Applying Pennsylvania law, the United States District Court for the Western District of Pennsylvania has held that an insurer wrongfully withdrew its defense after paying a covered verdict because the duty to defend extended until the court deemed the verdict to be “satisfied.”  Highland Park Care Ctr., LLC v. Campmed Cas. & Indem. Co., 2020 WL 2571900 (W.D. Pa. May 21, 2020).  The court also concluded that the policy’s standard-interest clause required the insurer to pay all post-judgment interest on the covered verdict.

Continue Reading Insurer Required to Defend Until “Satisfaction” of Covered Verdict

The Pennsylvania Superior Court has held that two men who held senior management roles at a hotel and used their positions to cause the hotel to make payments to a fake company that they created were performing “Professional Services” within the meaning of a professional liability policy while doing so.  Gemini Ins. Co. v. Meyer Jabara Hotels LLC, 2020 WL 1649888 (Pa. Super. Ct. Apr. 3, 2020).  Because the policy excluded coverage for losses arising out of criminal acts committed by employees while rendering Professional Services, the court held that no coverage was available.

Continue Reading Wire Fraud and Money Laundering Can Be “Professional Services” Triggering Criminal Acts Exclusion

The United States District Court for the Eastern District of Pennsylvania, applying Pennsylvania law, has held that an insurer was not entitled to summary judgment voiding a medical malpractice liability policy, finding that triable issues of fact remained about whether an insured could have anticipated litigation stemming from past medical procedures at the time it completed its policy application.  MDAdvantage Ins. Co. of N.J. v. Hasiuk, 2020 WL 1531817 (E.D. Pa. Mar. 31, 2020).

Continue Reading Issues of Fact Halt Insurer’s Attempt to Rescind Malpractice Policy

Applying Pennsylvania law, the United States District Court for the Eastern District of Pennsylvania has held that a shareholder demand letter, a derivative action and a shareholder lawsuit against the insured were not “related” because the alleged conduct took place at different times and involved different individuals.  Vito v. RSUI Indem. Co., 2020 WL 424592 (E.D. Pa. Jan. 27, 2020).

Continue Reading Claims Alleging Same Conduct Against Same Insured But Based on Different Specific Facts Not Related Under D&O Policy

The United States District Court for the Eastern District of Pennsylvania, applying Pennsylvania law, found that an attorney “knew or should have known” he might get sued for (allegedly) botching a settlement term sheet where a worker’s compensation review board publicly criticized his handling of the settlement, even though his client did not appear angry at the time.  Zavodnick, Zavodnick & Lasky, LLC v. Nat’l Liab. & Fire Ins. Co., 2019 WL 1003157 (E.D. Pa. Mar. 1, 2019).  Because the insured attorney knew the relevant facts before his professional liability policy incepted, the district court granted the insurer’s motion for summary judgment that there was no coverage.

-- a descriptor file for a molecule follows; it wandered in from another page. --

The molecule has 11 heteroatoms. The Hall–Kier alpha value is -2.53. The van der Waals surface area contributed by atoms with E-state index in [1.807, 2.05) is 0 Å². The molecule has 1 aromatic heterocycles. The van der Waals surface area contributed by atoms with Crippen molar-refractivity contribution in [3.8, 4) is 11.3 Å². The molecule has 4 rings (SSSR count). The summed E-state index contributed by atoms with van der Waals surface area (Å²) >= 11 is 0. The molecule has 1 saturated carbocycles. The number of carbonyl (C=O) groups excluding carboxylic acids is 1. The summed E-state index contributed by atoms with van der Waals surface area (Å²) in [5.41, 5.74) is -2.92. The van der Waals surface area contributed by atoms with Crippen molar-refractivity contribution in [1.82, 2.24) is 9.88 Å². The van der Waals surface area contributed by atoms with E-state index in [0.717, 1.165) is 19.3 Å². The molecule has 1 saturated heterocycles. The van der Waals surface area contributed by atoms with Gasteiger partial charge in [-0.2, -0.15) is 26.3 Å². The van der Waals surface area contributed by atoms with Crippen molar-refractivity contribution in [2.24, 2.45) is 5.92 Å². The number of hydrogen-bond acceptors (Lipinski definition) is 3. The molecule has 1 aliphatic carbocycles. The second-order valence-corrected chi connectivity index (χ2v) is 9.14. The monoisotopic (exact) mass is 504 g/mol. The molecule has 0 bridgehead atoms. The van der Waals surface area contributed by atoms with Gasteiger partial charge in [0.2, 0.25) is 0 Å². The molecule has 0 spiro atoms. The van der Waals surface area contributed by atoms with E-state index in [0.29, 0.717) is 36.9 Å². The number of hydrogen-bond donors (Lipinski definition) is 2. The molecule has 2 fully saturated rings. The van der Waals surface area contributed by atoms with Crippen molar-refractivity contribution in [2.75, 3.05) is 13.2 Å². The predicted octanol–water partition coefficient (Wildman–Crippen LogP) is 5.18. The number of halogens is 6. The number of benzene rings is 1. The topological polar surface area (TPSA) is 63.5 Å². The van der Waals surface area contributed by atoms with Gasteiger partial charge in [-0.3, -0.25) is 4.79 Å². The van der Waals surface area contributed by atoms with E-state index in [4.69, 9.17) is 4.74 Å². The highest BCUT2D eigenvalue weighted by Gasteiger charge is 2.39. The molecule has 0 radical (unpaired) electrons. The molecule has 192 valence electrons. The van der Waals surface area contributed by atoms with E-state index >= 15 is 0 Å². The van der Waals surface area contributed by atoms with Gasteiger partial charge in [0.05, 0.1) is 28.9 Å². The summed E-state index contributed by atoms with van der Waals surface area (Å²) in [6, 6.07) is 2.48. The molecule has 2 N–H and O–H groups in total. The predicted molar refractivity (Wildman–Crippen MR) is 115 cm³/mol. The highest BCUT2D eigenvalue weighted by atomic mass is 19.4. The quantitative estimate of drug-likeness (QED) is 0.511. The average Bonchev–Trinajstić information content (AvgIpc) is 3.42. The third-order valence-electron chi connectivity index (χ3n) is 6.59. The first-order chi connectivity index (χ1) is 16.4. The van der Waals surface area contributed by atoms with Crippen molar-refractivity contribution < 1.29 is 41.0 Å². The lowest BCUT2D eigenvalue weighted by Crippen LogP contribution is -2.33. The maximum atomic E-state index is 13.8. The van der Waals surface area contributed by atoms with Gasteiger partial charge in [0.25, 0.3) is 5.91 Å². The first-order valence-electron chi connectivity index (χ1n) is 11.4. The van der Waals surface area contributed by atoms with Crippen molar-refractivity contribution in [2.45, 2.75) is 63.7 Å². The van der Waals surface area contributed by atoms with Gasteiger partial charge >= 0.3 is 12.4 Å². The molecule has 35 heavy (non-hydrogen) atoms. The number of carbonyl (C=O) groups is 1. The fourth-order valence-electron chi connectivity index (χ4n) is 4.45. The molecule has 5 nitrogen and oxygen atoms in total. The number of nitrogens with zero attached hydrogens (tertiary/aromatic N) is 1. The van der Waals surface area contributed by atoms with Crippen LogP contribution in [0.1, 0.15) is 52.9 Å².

Continue Reading Insured’s Subjective Belief Regarding Likelihood of Being Sued Irrelevant to Prior Knowledge Analysis Under Pennsylvania Law

The U.S. District Court for the Western District of Pennsylvania, applying Pennsylvania law, has held that a professional liability insurance policy’s outside business exclusion precluded coverage for an underlying lawsuit arising out of an insured attorney’s alleged use of privileged information to benefit his own business interests.  Westport Ins. Co. v. Hippo Fleming & Pertile Law Offices, 2018 WL 4705780 (W.D. Pa. Oct 1, 2018).

Continue Reading No Coverage for Malpractice Suit Implicating Policy’s Outside Business Exclusion

The United States Court of Appeals for the Third Circuit, applying Pennsylvania law, has held that an insured’s failure to provide timely notice of a claim under a claims-made policy barred coverage for that suit.  Frazier v. Exide Techs., No. 17-2399, 2018 WL 2727396 (3d Cir. June 6, 2018).

Continue Reading Failure of Insured to Provide Timely Notice Under Claims-Made Policy Bars Suit Against Insurer of Bankrupt Insured

Applying Pennsylvania law, a federal district court has held that an insurer had no duty to defend or indemnify a judgment for excessive legal fees because a court-ordered letter predating the policy period and previewing objections to the insured law firm’s fees was a “claim” first made prior to the policy’s inception.  Allied World Ins. Co. v. McErlane, P.C., 2018 WL 1035781 (E.D. Pa. Feb. 23, 2018).  The district court held that the letter, issued at the request of a state court during estate proceedings in which the insured law firm represented the executor, constituted a “claim” because it was a “written notice” for monetary relief.

Continue Reading Letter Outlining Objections to Excessive Legal Fees Constitutes “Claim”

The United States District Court for the Eastern District of Pennsylvania has held that where an occurrence-based crime policy covers only losses discovered “during the Policy Period,” no coverage is available for losses discovered after the policy period concluded, despite the fact that a prior policy issued to the insured contained a discovery period extending beyond the termination of the policy.  Wescott Electric Co. v. Cincinnati Ins. Co., 2018 WL 1210543 (E.D. Pa. Mar. 8, 2018).  Furthermore, where the policy defines one “occurrence” as a “series of acts whether or not related,” multiple employee thefts over ten years constitute a single occurrence.

Continue Reading No Coverage Available Under Crime Policy for Losses Not Discovered “During the Policy Period”